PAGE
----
2022 AWARD WINNERS
Clinical Nurse III
Neurology/Oncology Unit 5-3
Duke Regional Hospital
DNP, NP-C, AACC, FAANP
Kristin graduated from Watts School of Nursing in 2013 and has worked on Unit 5-3 at Duke Regional Hospital her entire career. An example of how she leads with compassion. The unit provides end-of-life care, and patients with a goal of comfort care are transferred there. On a day when she was Charge Nurse, she realized it would be at least an hour until a comfort care patient could be moved, so she went to the patient’s room to discern immediate needs. The patient was very uncomfortable, and the family was upset. She went to work right away to arrange appropriate care and stayed at the bedside, soothing the patient and reassuring the family until the transfer, giving them more quality time together.
This nurse began her career eight years ago as a brand-new nurse. She has always exemplified integrity from the moment she began. Not only is she regularly recognized on our surveys, she is often recognized by staff. She knows everyone in the ancillary departments by their first names, and always greets them; she has a gift for making them feel like they are the most important person in that moment. This nurse has precepted many new graduate nurses for our unit, as well as mentored students. This nurse is always the first to begin new practices we initiate on our unit. She always completes her required training on time, and never requires reminding. This nurse strives to be the best she can be in her role as a nurse and nurse leader on our unit.
During her eight-year career here, she has not stopped growing. She quickly began mentoring and precepting new graduate nurses to our unit. Last year. she earned her professional certification and promotion to Clinical Nurse III. This nurse is also one of our primary Charge Nurses and keeps this unit running like a machine – all while managing significant stressors outside of work.
She has been the unit’s Infection Prevention Action Team (IPAT) representative for several years and regularly provides updates and education to our staff. She transformed the team huddle into Infection Prevention central, championing the best practices to decrease the risk of infection. When this nurse is in charge, “potty rounds” happen. No urinary catheter, central line, or other lines and drains are left untouched through review and determination of necessity. Through her undying diligence around poop, pee and bacterial bugs, her team has the knowledge and awareness to be infection prevention advocates for their patients.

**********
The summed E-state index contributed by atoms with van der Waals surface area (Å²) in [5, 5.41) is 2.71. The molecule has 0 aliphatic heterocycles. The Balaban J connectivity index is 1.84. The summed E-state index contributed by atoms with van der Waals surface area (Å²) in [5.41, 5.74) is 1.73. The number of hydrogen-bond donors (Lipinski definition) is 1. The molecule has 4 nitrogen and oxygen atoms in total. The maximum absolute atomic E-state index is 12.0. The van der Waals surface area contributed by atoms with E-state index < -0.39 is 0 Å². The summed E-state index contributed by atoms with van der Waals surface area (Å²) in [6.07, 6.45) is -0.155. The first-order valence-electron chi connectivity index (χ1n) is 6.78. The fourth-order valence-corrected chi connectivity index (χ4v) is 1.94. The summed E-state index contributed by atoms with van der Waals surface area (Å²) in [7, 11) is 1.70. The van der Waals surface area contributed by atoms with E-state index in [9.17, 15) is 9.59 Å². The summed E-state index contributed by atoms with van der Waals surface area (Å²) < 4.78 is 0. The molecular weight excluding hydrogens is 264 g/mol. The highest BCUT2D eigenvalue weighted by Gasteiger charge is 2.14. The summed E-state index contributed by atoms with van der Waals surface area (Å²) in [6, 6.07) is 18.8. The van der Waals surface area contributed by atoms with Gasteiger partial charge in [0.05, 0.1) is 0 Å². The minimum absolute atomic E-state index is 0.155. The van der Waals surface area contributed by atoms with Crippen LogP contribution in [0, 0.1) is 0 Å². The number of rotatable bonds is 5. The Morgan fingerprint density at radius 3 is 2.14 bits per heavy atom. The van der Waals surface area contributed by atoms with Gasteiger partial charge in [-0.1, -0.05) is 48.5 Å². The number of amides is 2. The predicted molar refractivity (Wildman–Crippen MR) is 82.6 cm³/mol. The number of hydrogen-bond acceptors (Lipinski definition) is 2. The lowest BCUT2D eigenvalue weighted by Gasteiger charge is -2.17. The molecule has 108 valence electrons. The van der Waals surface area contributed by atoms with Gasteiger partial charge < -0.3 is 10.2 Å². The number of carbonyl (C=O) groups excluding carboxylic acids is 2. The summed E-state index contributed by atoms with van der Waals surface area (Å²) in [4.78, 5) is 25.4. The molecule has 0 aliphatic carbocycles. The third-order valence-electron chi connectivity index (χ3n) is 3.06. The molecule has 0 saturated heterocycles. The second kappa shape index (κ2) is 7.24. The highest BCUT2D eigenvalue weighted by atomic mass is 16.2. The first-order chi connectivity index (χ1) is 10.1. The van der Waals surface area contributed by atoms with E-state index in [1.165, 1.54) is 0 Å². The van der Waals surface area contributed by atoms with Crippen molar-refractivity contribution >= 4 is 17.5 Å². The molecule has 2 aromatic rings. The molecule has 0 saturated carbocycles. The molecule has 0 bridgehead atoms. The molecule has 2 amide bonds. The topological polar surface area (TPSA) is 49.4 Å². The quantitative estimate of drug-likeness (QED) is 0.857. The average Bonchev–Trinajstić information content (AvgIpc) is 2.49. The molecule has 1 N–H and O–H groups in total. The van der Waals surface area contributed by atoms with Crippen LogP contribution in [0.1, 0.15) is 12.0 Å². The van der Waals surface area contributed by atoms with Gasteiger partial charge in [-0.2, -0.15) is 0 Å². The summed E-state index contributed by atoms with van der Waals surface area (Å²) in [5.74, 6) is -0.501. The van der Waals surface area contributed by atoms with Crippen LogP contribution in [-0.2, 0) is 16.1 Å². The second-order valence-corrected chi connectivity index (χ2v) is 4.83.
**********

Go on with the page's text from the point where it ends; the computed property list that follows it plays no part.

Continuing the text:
Little did this nurse’s team know how transformative their new Infection Prevention Action Team representative would be.
She helped establish the practice on our unit for Foley catheter insertion: two RNs partner to ensure proper sterile technique is maintained, and to assist with correct skills, if needed. Since beginning that practice, we have not had any CAUTIs!
She understands the amount of collaboration that goes into the population of patients we care for. She always knows every person from therapies to transport, dietary, lab, Environmental Services (EVS). She calls everyone by their name and genuinely enjoys working with everyone. Because of her relationships with ancillary staff, she provides seamless care to her patients by coordinating their procedures/tests/consults. As a result, the patients feel they are important and in the best hands.
Palliative care has become an integral part of COVID care, and it’s all about symptom management. This nurse has floated to the COVID unit to assist patients who require symptom management due to respiratory distress. Medication requirements in these situations can be unfamiliar for nurses who are not as experienced. This nurse assisted with at-the-elbow education so that the patients received medications to help alleviate symptoms of respiratory distress.
When this nurse was presented with the thought of providing inpatient hospice care to COVID patients, she embraced it as an opportunity to continue to deliver excellence to our patients and their loved ones. This nurse is very empathetic to the plight of visitation limitations and the time to become the surrogate for the patient’s loved ones during the end of life. So instead of limiting her time in rooms, she spent more time filling that gap by “being with” and “doing for,” while continuing to inform the patient’s loved ones through virtual visits via an iPad. Recently, one patient didn’t have any visitors. This nurse sensed that end of life was near. So, she reported on her other patients to her colleagues and went into the patient’s room to be that presence. She was holding their hand until they passed because she didn’t want them to die alone.
This nurse exudes compassion and caring, and makes every person she interacts with feel they are the only priority at that time, and all the while provides the most excellent nursing care.